Today is the International Day to End Impunity for Crimes Against Journalists, which is important, but far too long for the post title. So instead, in the United States, I’ll point out that tomorrow is Election Day. If you’re in the United States and haven’t done so already, please vote.

People waiting to vote

Voting in the United States is plagued with difficulties that often make it seem like it’s not worth the trouble, from apportionment to party politics to overt voter suppression of all sorts to the national-level gerrymandering of the Electoral College itself. But if you don’t vote—regardless of whether you think you’re protesting or starving the system of attention—you’re giving up your voice to people who don’t have your interests at heart, so there’s no chance of getting the changes you want, period.

That said, I’m going to hope for the best over the next week and just talk about the things I’ve worked on, for a bit.

Oh, and November is apparently National Blog Posting Month. I’m not going to try to post every day, like some people do. But I will encourage readers to start your own blogs. You may not think that you have anything original to say, but you are the only person who can speak from your perspective.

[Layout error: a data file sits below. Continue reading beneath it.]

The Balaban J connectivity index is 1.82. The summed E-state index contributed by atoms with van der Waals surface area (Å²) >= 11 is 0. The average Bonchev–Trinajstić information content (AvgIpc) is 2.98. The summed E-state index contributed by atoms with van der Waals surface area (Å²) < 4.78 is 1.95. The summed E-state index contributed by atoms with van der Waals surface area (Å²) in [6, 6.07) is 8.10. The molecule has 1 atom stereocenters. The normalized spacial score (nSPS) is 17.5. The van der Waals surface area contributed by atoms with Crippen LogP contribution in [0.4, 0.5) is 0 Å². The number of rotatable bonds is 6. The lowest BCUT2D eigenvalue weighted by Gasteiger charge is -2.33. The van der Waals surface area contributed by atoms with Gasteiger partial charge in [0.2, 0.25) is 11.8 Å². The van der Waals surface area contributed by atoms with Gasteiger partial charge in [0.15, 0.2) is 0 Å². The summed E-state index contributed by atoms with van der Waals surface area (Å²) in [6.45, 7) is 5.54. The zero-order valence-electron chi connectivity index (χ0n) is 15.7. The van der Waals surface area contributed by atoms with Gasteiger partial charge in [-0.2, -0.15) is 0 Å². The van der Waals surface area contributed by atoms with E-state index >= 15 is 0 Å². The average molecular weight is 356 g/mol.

My first Twitter-bot, @replybrary is live, after I finally added the code to extract keywords from the messages sent to it and using that to decide how to reply.

If you’re interested in hearing about the details of how it works, you might want to read my post from Wednesday on the design. But in short, the code is easy, but getting everything set up to run the code on the Twitter side can be a bit tedious.

I also modified the code slightly, specifically making sure that the bot never tries to send a message that’s longer than 280 characters minus the URLs.


As I mentioned when I wrote about the book, I had some minor trouble with errors in the text. So, I made what obvious edits I could find and submitted a pull request.


I’ll probably add logging to Replybrary before actually unleashing it on the public, and I’m sure that it’ll need a couple of adjustments after that.

Otherwise, I should really get back to work on Uxuyu and other projects.

Credits: The header image is wainting line at El mourouj (sic) by Wael Ghabara, made available under the terms of the Creative Commons Attribution-Share Alike 3.0 Unported license.